belfasttelegraph

Wednesday 23 July 2014

The smartphone generation: teenagers addicted to their mobile phones

It's not the PlayStation anymore. Nor is it Nintendo's Wii video game console, the Xbox, or even the iPod. No, the new craze sweeping the teenage nation is far more compelling - and evidently much more 'this season' - than any of those.

Welcome to 'Generation Smartphone': a world in which 60% of our 13 to 19-year-olds admit to being "highly addicted" to their iPhones or Blackberrys.

In its latest annual Communications Market Report, published today, Ofcom has revealed the extent to which Northern Ireland has becom e obsessed with smartphones.

The statistics show that teenagers are ditching traditional activities, with 23% foregoing TV and 15% dismissing books in favour of online pursuits.

Ofcom also found that users of handsets like the iPhone, inspired by Steve Jobs and his boffins at Apple, make 28% more calls than those with more traditional apparatus.

And it revealed that use of social networking sites like Facebook or Twitter in Northern Ireland has doubled since 2008 with half of people accessing them regularly.

Customers are going online for everyday needs and tasks, with half watching television, video or checking bank accounts, and a third searching for information on health-related issues.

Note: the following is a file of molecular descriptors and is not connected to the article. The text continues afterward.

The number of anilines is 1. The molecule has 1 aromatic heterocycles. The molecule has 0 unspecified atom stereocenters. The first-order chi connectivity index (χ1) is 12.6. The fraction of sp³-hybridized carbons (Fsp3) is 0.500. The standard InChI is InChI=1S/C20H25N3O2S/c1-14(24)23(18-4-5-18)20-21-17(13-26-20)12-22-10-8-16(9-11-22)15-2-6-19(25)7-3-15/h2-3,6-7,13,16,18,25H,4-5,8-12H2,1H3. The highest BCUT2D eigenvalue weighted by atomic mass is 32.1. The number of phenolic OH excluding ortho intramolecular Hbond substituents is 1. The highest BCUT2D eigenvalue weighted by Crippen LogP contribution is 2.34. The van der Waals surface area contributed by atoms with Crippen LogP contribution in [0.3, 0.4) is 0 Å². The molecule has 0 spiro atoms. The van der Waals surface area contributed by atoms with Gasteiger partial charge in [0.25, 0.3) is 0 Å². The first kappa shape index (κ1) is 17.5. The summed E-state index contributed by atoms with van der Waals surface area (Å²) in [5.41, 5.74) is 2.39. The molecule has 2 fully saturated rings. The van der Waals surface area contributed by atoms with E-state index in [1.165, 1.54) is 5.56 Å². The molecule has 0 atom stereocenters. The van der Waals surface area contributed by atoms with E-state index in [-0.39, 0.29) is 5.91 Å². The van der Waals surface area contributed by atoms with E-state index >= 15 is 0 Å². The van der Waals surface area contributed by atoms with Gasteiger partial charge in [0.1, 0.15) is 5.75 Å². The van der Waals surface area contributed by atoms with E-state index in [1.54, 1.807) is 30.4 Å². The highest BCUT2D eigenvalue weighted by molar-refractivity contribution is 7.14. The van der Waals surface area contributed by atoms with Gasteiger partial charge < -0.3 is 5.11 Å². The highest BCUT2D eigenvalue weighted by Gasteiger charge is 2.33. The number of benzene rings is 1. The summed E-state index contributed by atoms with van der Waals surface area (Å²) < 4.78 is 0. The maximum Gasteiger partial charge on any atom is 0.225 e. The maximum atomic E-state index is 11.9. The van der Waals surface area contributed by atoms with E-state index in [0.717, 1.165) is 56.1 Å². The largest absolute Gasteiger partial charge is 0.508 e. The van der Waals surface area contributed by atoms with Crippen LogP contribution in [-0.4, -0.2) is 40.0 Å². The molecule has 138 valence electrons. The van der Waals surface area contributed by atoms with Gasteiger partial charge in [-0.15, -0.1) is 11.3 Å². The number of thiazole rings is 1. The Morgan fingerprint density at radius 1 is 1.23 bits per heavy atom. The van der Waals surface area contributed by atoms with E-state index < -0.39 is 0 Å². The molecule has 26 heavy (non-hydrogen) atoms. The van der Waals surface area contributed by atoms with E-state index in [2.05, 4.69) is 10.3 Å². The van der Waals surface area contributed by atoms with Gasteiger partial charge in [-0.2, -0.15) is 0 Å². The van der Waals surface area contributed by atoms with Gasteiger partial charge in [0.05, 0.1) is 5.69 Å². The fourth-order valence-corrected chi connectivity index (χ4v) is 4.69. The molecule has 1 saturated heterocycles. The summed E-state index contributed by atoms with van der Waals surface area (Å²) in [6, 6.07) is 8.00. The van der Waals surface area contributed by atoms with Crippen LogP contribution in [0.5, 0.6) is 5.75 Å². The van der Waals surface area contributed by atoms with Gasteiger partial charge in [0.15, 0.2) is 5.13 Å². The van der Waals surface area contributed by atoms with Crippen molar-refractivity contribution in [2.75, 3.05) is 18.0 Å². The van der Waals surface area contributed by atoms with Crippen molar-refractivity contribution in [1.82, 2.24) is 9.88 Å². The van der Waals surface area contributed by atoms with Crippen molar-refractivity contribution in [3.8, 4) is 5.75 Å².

The annual Communications Market Report said more people were embracing the internet.

Ofcom Northern Ireland director Jonathan Rose said: "Over the last five years we have seen Northern Ireland catch up and in some cases overtake the rest of the UK in the use of the latest communications services."

Ofcom conducted 511 interviews in Northern Ireland last winter, split between urban and rural areas.

Its findings revealed:

  • 92% use a mobile phone, almost a quarter a smartphone like iPhone or Blackberry;
  • 47% use social networking sites regularly, compared to 22% in 2008;
  • 53% watch television or video online;
  • 51% use internet banking.

Psychologist Carmel Rodgers said that people apparently feel the need to be in touch with the outside world and each other at all times.

"It's a sign of the times we live in," said Ms Rodgers, a Belfast-based chartered professional.

"Smartphones and their stablemates Twitter and Facebook are completely revolutionising our society - and not necessarily for the better.

"In fact, recent research into cyber-technology has shown that social networking and its availability can become an addiction for some people."

Ms Rodgers, a leading practitioner, also said that the importance of its impact - both positive and negative - is directly linked to its global reach.

"Social networking and the associated technological framework has been found to limit the amount of friends people have, as well as their ability to socialise, particularly when it comes to children today," she added.

"There is also a correlation between cyber-technology and the decrease in the quality of contact between people at home and at work."

Factfile

Ofcom identifies a smartphone as a phone on which you can easily access emails, download files and applications, as well as view websites and generally surf the internet. Popular brands of smartphone include the Apple iPhone, Blackberry and android phones such as HTC. Apple and Blackberry make their own phones and use their own operating systems, whereas HTC uses Google's Android platform.

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